Stories for May 7, 2008
George W. Bush proved to be more electable than John Kerrey and Al Gore. Bill Clinton was more electable than George H.W. Bush and Bob Dole. I wouldn't call either a great leader. & But they were both electable, and both became two-term presidents.
California-based Kaiser Permanente has launched what it calls the world's largest privately-funded electronic health records system. Kaiser says the medical history of more than eight-and-a-half million members in nine states is now stored electronically. KPBS Reporter Kenny Goldberg has the story.
California Democratic Sen. Dianne Feinstein gave indications today that her support for Hillary Clinton's presidential bid may be wavering. That's after last night's primary results in Indianaand North Carolina, where Clinton did not score a resounding victory. From Washington Todd Zwillich has more.
San Diego school superintendent Terry Grier says the district may have to close a number of small schools as a result of an $80 million loss in state education funding. KPBS Reporter Ana Tintocalis has more.
Two members of Tijuana's Nortec Collective, Bostich and Fussible, have just released a new album called Tijuana Sound Machine. We talk with the band about the album and play some music.
What is the San Diego County Board of Supervisors doing to improve local wildfire preparedness? We speak to KPBS reporter Alison St. John about the supervisors decision to lease three firefighting airplanes for the upcoming wildfire season. We also speak to San Miguel Fire Chief Augie Ghio about the region's long-term firefighting needs.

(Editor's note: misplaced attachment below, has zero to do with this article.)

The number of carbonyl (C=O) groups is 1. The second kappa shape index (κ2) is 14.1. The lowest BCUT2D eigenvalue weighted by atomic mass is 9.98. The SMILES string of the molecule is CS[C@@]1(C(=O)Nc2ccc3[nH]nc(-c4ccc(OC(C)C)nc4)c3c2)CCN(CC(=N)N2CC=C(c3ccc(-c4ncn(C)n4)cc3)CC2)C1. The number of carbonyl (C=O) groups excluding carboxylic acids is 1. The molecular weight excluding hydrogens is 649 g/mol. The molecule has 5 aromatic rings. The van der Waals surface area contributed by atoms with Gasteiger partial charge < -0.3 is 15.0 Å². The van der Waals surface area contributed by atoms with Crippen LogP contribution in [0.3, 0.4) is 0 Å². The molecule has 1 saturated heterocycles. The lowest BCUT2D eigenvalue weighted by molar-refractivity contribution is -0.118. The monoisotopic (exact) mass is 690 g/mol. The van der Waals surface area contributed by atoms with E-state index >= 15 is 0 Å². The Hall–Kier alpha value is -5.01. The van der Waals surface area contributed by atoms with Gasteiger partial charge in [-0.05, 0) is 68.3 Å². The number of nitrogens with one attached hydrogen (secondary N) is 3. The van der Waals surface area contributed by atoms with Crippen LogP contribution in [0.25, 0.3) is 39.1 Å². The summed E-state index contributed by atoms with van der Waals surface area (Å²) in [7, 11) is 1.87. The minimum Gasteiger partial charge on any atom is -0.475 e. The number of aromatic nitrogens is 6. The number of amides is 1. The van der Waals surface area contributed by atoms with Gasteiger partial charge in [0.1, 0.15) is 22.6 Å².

The outcome of the Democratic primaries in Indiana and North Carolina could reshape the presidential race. We talk about the standing of Clinton and Obama in the delegate count and popular votes and what's ahead. We also take a look at the race in the 52nd Congressional District, in which longtime Rep. Duncan Hunter is not seeking re-election.
Almost 100 people, including about 75 SDSU students, are arrested in a comprehensive, undercover drug sting. The San Diego County District Attorneys chief of narcotics informs us that there may be more arrests in the works.
A controversial plan to build a toll road through San Onofre State Beach Park is in the hands of the U.S. Secretary of Commerce. Environmental groups want a public hearing in California before the Commerce Secretary makes a decision. KPBS Reporter Ed Joyce has more.
Police say a 12-year-old boy admitted to setting off a homemade bomb at a Mira Mesa middle school today. School is now back in session after an explosion just before school started at Wangenheim Middle School. No one was hurt.
Scientists at UC-San Diego's Scripps Institution of Oceanography are using an unmanned aircraft to sample Southern California's air. They're looking to find out what's in our smog and where it comes from. KPBS Reporter Ed Joyce has details.
As Governor Schwarzenegger was promoting one redistricting measure, the outgoing Speaker of the State Assembly was introducing one of his own. From Sacramento, Marianne Russ reports.
San Diego Democrat Bob Filner says the Veterans Administration is criminally negligent in not responding to the high number of veterans killing themselves. Jodi Breisler reports from Capitol Hill.
Human cases of a type of tuberculosis associated with cattle are on the rise in San Diego County. UCSD researchers suspect the culprit may be the consumption of unpasteurized dairy products from Mexico. KPBS Reporter Kenny Goldberg has more.
A San Diego middle school is in lockdown as police investigate a report of an explosion inside a trash can at the school.
A California ballot initiative supported by the California Governor Arnold Schwarzenegger is a step closer to the November ballot. Yesterday, Schwarzenegger and others turned in signatures for a measure to change the way legislative districts are drawn. From Sacramento, Jenny O'Mara reports.